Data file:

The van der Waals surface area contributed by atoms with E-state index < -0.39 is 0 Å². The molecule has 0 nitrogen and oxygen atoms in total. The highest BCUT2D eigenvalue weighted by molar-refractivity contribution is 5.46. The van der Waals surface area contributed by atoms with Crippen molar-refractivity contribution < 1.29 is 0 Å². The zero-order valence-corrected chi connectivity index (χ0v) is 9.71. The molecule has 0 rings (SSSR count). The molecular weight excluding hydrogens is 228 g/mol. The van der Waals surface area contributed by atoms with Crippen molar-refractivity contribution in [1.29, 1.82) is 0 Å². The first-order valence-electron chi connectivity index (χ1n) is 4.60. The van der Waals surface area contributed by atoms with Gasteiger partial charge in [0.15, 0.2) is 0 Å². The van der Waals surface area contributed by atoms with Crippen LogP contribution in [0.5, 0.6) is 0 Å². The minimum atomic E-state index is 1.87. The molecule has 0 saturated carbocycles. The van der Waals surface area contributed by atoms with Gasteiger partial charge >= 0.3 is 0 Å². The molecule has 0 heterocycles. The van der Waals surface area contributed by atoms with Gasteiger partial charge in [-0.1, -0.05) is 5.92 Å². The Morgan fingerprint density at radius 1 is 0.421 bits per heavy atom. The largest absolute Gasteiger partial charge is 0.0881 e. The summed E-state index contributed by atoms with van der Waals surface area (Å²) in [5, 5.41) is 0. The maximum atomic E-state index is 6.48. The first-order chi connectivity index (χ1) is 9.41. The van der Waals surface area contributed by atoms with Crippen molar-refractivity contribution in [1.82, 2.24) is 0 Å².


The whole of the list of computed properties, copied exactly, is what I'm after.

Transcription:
The van der Waals surface area contributed by atoms with E-state index < -0.39 is 0 Å². The molecule has 0 nitrogen and oxygen atoms in total. The highest BCUT2D eigenvalue weighted by molar-refractivity contribution is 5.46. The van der Waals surface area contributed by atoms with Crippen molar-refractivity contribution < 1.29 is 0 Å². The zero-order valence-corrected chi connectivity index (χ0v) is 9.71. The molecule has 0 rings (SSSR count). The molecular weight excluding hydrogens is 228 g/mol. The van der Waals surface area contributed by atoms with Crippen molar-refractivity contribution in [1.29, 1.82) is 0 Å². The first-order valence-electron chi connectivity index (χ1n) is 4.60. The van der Waals surface area contributed by atoms with Gasteiger partial charge in [0.15, 0.2) is 0 Å². The van der Waals surface area contributed by atoms with Crippen LogP contribution in [0.5, 0.6) is 0 Å². The minimum atomic E-state index is 1.87. The molecule has 0 saturated carbocycles. The van der Waals surface area contributed by atoms with Gasteiger partial charge >= 0.3 is 0 Å². The molecule has 0 heterocycles. The van der Waals surface area contributed by atoms with Gasteiger partial charge in [-0.1, -0.05) is 5.92 Å². The Morgan fingerprint density at radius 1 is 0.421 bits per heavy atom. The largest absolute Gasteiger partial charge is 0.0881 e. The summed E-state index contributed by atoms with van der Waals surface area (Å²) in [5, 5.41) is 0. The maximum atomic E-state index is 6.48. The first-order chi connectivity index (χ1) is 9.41. The van der Waals surface area contributed by atoms with Crippen molar-refractivity contribution in [1.82, 2.24) is 0 Å².